What will it really take to meet the state’s aggressive carbon reduction goals?
As the centerpiece of California’s climate strategy, the law known as AB 32 gets all the attention. But a little-known component of the state’s plan to mitigate climate change, Executive Order S-3-05, is even more ambitious. A new report from the independent California Council on Science and Technology (CCST) takes aim at its aggressive greenhouse-gas-reduction goal for 2050, and shows just how difficult it will be to reach it.
Signed by Governor Arnold Schwarzenegger in June 2005, EO S-3-05 calls for the state to reduce greenhouse gas emissions to 1990 levels by 2020 (a target also written into AB 32 and passed the following year), and to 80% below 1990 levels by 2050 — effectively a 90% per-capita decrease when population growth is factored in. The 2020 goal sounds easy enough — especially if a third of our electricity generation is renewable by then — but existing efforts, including cap-and-trade, still won’t be enough. In other words, the state has got to come up with even more reductions in the next eight years. Continue reading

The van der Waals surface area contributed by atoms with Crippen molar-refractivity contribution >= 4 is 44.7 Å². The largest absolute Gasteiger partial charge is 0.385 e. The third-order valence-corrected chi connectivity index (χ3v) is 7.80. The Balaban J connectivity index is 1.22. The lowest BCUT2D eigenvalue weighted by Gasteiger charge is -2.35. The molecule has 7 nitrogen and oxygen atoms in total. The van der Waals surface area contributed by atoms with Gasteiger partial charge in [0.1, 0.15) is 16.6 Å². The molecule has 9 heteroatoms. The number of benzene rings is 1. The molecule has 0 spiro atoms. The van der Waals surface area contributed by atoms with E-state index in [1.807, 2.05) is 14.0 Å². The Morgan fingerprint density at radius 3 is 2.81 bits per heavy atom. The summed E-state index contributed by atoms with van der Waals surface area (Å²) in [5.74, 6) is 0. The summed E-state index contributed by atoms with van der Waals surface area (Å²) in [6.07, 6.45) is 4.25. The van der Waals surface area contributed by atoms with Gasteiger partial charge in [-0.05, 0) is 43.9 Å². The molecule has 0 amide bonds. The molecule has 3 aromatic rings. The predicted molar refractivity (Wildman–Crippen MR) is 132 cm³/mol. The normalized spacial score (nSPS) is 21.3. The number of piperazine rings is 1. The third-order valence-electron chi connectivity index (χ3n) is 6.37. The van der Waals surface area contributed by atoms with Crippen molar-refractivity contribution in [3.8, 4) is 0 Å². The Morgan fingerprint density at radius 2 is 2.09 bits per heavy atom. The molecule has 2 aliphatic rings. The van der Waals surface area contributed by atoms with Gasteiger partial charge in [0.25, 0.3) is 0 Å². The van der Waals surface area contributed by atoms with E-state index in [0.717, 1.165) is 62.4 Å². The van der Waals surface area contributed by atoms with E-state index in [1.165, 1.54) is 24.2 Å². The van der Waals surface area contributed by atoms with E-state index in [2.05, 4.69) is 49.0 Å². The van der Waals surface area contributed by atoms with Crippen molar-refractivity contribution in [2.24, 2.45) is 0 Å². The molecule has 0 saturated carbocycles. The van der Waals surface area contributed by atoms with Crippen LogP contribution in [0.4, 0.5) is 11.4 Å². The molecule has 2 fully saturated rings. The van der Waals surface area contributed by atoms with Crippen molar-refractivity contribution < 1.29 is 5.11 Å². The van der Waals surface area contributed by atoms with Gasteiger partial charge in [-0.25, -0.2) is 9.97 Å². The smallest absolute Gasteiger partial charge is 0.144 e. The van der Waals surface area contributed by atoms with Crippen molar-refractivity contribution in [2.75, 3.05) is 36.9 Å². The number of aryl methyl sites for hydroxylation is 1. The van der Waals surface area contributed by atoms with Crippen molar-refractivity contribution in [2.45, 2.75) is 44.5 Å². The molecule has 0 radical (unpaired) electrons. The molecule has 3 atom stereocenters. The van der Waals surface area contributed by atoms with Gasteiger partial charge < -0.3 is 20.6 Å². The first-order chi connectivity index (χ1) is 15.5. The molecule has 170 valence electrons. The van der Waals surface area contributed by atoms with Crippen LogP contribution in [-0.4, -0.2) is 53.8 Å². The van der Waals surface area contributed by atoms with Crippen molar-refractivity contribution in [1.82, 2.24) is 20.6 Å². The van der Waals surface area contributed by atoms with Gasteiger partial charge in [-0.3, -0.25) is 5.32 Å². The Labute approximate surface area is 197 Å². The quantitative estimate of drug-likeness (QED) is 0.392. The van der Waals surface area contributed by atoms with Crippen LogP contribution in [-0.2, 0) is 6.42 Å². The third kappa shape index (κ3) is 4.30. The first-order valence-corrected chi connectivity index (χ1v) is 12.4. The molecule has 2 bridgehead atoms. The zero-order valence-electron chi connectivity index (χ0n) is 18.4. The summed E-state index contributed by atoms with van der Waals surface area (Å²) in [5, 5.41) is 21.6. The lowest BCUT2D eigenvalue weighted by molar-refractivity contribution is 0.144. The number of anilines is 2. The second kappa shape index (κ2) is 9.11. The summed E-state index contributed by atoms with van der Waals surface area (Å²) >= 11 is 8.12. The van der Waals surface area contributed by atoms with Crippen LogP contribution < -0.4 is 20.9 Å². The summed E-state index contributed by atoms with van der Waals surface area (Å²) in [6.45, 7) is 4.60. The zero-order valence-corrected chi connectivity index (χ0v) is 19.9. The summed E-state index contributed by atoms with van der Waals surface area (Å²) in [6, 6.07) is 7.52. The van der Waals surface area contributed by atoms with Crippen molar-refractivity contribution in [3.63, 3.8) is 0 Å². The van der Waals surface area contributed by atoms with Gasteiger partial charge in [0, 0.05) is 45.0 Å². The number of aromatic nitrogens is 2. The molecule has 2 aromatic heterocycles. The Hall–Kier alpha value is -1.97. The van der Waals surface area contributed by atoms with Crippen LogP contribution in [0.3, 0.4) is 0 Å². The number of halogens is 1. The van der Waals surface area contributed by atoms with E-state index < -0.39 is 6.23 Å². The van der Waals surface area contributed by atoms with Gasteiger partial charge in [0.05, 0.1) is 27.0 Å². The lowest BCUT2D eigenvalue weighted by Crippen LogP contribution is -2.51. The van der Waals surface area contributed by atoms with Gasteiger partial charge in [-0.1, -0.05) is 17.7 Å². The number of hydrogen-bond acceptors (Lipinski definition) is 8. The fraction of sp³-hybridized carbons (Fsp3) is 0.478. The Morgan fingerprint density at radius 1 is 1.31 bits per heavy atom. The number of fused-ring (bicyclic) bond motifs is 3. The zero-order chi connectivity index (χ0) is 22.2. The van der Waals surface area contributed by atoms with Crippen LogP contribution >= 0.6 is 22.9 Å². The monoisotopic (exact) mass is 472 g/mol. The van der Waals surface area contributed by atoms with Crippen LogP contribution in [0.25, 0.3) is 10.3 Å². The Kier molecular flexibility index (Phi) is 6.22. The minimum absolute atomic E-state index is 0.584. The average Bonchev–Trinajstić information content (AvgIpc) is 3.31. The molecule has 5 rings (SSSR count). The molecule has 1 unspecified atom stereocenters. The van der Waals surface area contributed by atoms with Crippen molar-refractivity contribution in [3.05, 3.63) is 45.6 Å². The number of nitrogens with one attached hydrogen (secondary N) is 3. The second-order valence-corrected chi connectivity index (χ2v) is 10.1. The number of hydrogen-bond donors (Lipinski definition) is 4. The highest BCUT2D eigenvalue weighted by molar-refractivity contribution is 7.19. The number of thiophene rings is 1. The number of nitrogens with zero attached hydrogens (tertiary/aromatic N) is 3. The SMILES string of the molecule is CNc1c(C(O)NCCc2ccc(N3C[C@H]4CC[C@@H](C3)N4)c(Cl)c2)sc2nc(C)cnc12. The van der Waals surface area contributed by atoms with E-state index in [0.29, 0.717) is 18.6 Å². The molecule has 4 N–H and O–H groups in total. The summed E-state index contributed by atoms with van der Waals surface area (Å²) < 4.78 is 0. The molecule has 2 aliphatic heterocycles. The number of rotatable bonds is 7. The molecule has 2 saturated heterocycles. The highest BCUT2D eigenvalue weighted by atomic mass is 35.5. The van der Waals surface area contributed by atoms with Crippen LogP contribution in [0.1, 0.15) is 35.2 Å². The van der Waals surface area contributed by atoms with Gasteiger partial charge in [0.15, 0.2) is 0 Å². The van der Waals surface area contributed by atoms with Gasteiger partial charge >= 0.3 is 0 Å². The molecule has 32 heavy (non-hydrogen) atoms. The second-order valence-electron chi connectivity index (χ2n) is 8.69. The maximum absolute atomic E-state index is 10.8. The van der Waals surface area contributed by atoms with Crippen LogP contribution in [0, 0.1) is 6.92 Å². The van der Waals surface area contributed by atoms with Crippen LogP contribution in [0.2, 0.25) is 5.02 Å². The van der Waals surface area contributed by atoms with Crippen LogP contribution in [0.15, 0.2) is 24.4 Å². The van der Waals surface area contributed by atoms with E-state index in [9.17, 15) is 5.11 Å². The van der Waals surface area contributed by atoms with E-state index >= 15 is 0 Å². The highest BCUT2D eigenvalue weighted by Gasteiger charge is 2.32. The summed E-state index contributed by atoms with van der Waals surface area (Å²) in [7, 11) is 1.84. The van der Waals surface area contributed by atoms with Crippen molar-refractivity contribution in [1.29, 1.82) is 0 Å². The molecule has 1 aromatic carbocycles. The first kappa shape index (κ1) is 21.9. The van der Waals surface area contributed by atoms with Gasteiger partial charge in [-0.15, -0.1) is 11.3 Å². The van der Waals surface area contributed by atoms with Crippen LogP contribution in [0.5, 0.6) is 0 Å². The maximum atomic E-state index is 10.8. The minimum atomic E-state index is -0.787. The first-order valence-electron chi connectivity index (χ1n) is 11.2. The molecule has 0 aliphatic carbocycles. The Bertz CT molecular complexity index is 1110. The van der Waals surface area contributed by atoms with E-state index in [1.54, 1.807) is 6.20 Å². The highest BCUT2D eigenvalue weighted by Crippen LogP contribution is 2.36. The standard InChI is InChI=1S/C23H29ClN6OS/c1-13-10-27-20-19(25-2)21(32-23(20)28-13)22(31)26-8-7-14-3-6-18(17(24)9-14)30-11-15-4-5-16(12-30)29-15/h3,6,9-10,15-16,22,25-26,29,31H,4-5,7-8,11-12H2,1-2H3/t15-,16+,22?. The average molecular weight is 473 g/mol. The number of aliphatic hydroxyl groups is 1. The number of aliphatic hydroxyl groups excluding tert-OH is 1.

The Midwestern corn belt isn’t the only place threatened by climate change
New pests, a shrinking water supply and rising temperatures will alter agriculture in California.
Tightening water supplies, encroaching pests and dwindling winter "chill hours," vital to many crops, are just some of the climate challenges facing California farmers.